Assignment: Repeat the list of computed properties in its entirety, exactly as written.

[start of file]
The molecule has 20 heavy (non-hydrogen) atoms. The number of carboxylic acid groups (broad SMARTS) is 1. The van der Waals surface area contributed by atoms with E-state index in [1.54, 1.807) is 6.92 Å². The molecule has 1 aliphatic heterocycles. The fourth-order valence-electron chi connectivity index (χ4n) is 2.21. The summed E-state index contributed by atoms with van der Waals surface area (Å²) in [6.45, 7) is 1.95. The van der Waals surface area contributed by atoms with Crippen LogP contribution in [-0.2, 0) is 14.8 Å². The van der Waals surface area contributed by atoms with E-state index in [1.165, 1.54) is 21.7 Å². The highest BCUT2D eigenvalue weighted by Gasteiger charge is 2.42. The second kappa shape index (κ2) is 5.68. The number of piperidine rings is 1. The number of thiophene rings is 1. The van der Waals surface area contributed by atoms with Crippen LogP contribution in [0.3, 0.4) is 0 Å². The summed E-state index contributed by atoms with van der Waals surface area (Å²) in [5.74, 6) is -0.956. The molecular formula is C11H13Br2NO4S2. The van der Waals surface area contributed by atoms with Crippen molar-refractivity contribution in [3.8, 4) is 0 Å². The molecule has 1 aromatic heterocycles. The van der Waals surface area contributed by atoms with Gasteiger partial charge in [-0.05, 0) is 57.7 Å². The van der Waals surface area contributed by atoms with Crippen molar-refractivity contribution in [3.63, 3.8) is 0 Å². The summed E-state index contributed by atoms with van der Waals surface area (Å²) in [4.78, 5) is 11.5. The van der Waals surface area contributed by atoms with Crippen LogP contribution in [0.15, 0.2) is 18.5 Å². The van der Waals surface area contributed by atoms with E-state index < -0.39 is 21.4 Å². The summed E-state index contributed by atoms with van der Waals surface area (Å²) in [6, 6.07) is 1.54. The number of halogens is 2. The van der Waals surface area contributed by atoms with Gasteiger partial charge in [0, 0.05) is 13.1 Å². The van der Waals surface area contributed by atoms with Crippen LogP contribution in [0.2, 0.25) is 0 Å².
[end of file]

The molecule has 20 heavy (non-hydrogen) atoms. The number of carboxylic acid groups (broad SMARTS) is 1. The van der Waals surface area contributed by atoms with E-state index in [1.54, 1.807) is 6.92 Å². The molecule has 1 aliphatic heterocycles. The fourth-order valence-electron chi connectivity index (χ4n) is 2.21. The summed E-state index contributed by atoms with van der Waals surface area (Å²) in [6.45, 7) is 1.95. The van der Waals surface area contributed by atoms with Crippen LogP contribution in [-0.2, 0) is 14.8 Å². The van der Waals surface area contributed by atoms with E-state index in [1.165, 1.54) is 21.7 Å². The highest BCUT2D eigenvalue weighted by Gasteiger charge is 2.42. The second kappa shape index (κ2) is 5.68. The number of piperidine rings is 1. The number of thiophene rings is 1. The van der Waals surface area contributed by atoms with Crippen LogP contribution in [0.3, 0.4) is 0 Å². The summed E-state index contributed by atoms with van der Waals surface area (Å²) in [5.74, 6) is -0.956. The molecular formula is C11H13Br2NO4S2. The van der Waals surface area contributed by atoms with Crippen molar-refractivity contribution in [3.8, 4) is 0 Å². The molecule has 1 aromatic heterocycles. The van der Waals surface area contributed by atoms with Gasteiger partial charge in [-0.05, 0) is 57.7 Å². The van der Waals surface area contributed by atoms with Crippen molar-refractivity contribution in [3.63, 3.8) is 0 Å². The summed E-state index contributed by atoms with van der Waals surface area (Å²) in [4.78, 5) is 11.5. The van der Waals surface area contributed by atoms with Crippen LogP contribution in [0.15, 0.2) is 18.5 Å². The van der Waals surface area contributed by atoms with E-state index < -0.39 is 21.4 Å². The summed E-state index contributed by atoms with van der Waals surface area (Å²) in [6, 6.07) is 1.54. The number of halogens is 2. The van der Waals surface area contributed by atoms with Gasteiger partial charge in [0, 0.05) is 13.1 Å². The van der Waals surface area contributed by atoms with Crippen LogP contribution in [0.2, 0.25) is 0 Å².